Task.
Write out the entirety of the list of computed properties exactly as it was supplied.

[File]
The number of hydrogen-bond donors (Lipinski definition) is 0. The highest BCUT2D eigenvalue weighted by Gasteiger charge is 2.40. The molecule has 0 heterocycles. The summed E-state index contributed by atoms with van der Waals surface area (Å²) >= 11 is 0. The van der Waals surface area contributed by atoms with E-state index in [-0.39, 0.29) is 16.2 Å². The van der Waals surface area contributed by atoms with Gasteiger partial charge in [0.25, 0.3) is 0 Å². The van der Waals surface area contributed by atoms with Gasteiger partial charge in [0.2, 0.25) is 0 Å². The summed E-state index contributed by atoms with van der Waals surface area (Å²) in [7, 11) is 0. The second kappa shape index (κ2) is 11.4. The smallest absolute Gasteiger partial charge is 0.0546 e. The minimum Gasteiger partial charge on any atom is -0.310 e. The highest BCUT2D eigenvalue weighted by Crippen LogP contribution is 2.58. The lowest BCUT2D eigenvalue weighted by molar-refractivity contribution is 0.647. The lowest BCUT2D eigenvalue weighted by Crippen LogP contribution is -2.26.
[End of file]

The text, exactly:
The number of hydrogen-bond donors (Lipinski definition) is 0. The highest BCUT2D eigenvalue weighted by Gasteiger charge is 2.40. The molecule has 0 heterocycles. The summed E-state index contributed by atoms with van der Waals surface area (Å²) >= 11 is 0. The van der Waals surface area contributed by atoms with E-state index in [-0.39, 0.29) is 16.2 Å². The van der Waals surface area contributed by atoms with Gasteiger partial charge in [0.25, 0.3) is 0 Å². The van der Waals surface area contributed by atoms with Gasteiger partial charge in [0.2, 0.25) is 0 Å². The summed E-state index contributed by atoms with van der Waals surface area (Å²) in [7, 11) is 0. The second kappa shape index (κ2) is 11.4. The smallest absolute Gasteiger partial charge is 0.0546 e. The minimum Gasteiger partial charge on any atom is -0.310 e. The highest BCUT2D eigenvalue weighted by Crippen LogP contribution is 2.58. The lowest BCUT2D eigenvalue weighted by molar-refractivity contribution is 0.647. The lowest BCUT2D eigenvalue weighted by Crippen LogP contribution is -2.26.